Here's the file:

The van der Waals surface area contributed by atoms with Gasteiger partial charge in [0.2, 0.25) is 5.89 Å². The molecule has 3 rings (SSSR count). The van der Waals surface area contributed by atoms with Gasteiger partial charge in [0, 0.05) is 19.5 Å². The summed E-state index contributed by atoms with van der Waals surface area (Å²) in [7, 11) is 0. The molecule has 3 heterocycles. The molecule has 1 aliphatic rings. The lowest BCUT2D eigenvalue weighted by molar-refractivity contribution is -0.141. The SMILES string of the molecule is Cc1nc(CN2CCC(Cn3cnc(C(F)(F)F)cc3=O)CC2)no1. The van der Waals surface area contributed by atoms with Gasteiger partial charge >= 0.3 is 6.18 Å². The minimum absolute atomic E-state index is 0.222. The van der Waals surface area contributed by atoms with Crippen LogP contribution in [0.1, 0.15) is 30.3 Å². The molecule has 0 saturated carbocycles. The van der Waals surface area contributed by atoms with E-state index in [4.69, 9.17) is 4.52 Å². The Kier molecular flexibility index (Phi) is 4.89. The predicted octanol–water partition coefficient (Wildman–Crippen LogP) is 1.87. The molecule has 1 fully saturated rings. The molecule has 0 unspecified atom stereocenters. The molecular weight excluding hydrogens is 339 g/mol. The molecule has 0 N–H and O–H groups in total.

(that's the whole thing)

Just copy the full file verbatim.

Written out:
The van der Waals surface area contributed by atoms with Gasteiger partial charge in [0.2, 0.25) is 5.89 Å². The molecule has 3 rings (SSSR count). The van der Waals surface area contributed by atoms with Gasteiger partial charge in [0, 0.05) is 19.5 Å². The summed E-state index contributed by atoms with van der Waals surface area (Å²) in [7, 11) is 0. The molecule has 3 heterocycles. The molecule has 1 aliphatic rings. The lowest BCUT2D eigenvalue weighted by molar-refractivity contribution is -0.141. The SMILES string of the molecule is Cc1nc(CN2CCC(Cn3cnc(C(F)(F)F)cc3=O)CC2)no1. The van der Waals surface area contributed by atoms with Gasteiger partial charge >= 0.3 is 6.18 Å². The minimum absolute atomic E-state index is 0.222. The van der Waals surface area contributed by atoms with Crippen LogP contribution in [0.1, 0.15) is 30.3 Å². The molecule has 0 saturated carbocycles. The van der Waals surface area contributed by atoms with E-state index in [4.69, 9.17) is 4.52 Å². The Kier molecular flexibility index (Phi) is 4.89. The predicted octanol–water partition coefficient (Wildman–Crippen LogP) is 1.87. The molecule has 1 fully saturated rings. The molecule has 0 unspecified atom stereocenters. The molecular weight excluding hydrogens is 339 g/mol. The molecule has 0 N–H and O–H groups in total.